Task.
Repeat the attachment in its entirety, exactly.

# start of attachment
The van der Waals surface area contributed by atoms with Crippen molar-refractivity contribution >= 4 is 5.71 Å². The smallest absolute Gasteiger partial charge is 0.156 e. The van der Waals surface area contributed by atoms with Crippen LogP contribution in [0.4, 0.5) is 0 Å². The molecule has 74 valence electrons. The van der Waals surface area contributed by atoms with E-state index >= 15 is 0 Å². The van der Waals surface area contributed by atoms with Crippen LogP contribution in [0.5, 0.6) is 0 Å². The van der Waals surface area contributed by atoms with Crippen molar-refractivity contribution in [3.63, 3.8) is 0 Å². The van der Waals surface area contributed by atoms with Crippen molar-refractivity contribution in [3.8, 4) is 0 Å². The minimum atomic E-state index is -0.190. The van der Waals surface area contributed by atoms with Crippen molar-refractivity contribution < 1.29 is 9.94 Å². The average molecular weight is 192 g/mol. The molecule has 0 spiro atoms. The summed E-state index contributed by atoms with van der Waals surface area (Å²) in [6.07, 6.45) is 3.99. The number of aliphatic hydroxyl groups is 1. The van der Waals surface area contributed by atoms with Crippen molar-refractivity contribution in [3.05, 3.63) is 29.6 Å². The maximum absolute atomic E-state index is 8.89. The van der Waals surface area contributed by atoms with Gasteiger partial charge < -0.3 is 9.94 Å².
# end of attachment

The van der Waals surface area contributed by atoms with Crippen molar-refractivity contribution >= 4 is 5.71 Å². The smallest absolute Gasteiger partial charge is 0.156 e. The van der Waals surface area contributed by atoms with Crippen LogP contribution in [0.4, 0.5) is 0 Å². The molecule has 74 valence electrons. The van der Waals surface area contributed by atoms with E-state index >= 15 is 0 Å². The van der Waals surface area contributed by atoms with Crippen LogP contribution in [0.5, 0.6) is 0 Å². The van der Waals surface area contributed by atoms with Crippen molar-refractivity contribution in [3.63, 3.8) is 0 Å². The van der Waals surface area contributed by atoms with Crippen molar-refractivity contribution in [3.8, 4) is 0 Å². The minimum atomic E-state index is -0.190. The van der Waals surface area contributed by atoms with Crippen molar-refractivity contribution < 1.29 is 9.94 Å². The average molecular weight is 192 g/mol. The molecule has 0 spiro atoms. The summed E-state index contributed by atoms with van der Waals surface area (Å²) in [6.07, 6.45) is 3.99. The number of aliphatic hydroxyl groups is 1. The van der Waals surface area contributed by atoms with Crippen molar-refractivity contribution in [3.05, 3.63) is 29.6 Å². The maximum absolute atomic E-state index is 8.89. The van der Waals surface area contributed by atoms with Gasteiger partial charge < -0.3 is 9.94 Å².